Well, it already has all common math operations on floating point numbers as part of the standard language/library. Quite obviously, any vector operation can be implemented as a simple loop over the elements invoking the corresponding (already standard) scalar operation. Making them better optimized would then be a quality of implementation issue. Making this standard would mean that people could write portable code that works faster on compilers with special support for it, but still works correctly (and no slower than corresponding code with explicit loops) everywhere else.

It doesn't even require any new language features, just libraries. Just add float4 etc as structs, and define standard library functions for all operations including arithmetic. Let compilers implement them as intrinsics where that makes sense.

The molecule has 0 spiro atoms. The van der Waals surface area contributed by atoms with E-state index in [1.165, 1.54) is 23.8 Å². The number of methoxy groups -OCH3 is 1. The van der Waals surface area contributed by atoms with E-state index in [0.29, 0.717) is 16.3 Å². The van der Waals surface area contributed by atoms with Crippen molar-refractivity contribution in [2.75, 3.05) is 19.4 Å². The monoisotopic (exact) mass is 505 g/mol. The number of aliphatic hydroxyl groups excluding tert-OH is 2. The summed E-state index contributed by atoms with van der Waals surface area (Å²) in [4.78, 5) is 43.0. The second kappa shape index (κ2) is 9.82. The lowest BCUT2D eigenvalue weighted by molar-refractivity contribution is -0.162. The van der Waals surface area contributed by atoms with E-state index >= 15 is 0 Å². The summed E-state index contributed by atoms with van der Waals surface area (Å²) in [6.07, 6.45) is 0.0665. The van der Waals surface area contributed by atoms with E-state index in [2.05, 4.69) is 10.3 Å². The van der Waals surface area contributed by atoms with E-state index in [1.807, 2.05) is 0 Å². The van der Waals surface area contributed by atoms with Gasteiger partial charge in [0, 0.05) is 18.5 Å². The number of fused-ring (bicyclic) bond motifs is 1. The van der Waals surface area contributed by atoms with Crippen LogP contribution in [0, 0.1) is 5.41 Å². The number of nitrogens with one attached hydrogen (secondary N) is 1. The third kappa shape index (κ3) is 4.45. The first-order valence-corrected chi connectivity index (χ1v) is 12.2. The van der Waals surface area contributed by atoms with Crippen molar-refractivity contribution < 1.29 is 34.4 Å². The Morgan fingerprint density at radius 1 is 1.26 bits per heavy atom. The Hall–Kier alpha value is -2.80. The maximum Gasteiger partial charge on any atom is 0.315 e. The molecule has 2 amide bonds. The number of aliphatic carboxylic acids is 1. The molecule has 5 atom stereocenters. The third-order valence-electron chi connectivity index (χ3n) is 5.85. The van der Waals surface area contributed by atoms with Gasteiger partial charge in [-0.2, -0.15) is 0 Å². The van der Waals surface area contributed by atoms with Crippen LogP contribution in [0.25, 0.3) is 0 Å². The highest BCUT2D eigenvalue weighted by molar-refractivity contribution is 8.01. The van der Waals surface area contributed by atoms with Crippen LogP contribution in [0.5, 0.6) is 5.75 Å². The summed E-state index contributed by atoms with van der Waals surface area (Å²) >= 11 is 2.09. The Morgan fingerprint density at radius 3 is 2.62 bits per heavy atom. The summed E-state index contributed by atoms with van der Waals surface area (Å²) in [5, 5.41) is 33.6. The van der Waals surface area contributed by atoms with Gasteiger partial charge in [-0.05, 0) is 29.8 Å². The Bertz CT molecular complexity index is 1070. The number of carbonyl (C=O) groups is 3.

Maybe it doesn't make sense as part of the core standard, but it would make for a good TR.

Re:Missing features (2)

tepples (727027) | more than 2 years ago | (#40445795)

Quite obviously, any vector operation can be implemented as a simple loop over the elements invoking the corresponding (already standard) scalar operation. Making them better optimized would then be a quality of implementation issue. Making this standard would mean that people could write portable code that works faster on compilers with special support for it, but still works correctly (and no slower than corresponding code with explicit loops) everywhere else.

I believe the idea was that restrict pointers would help the compiler discover where it can transform existing code to use vectors.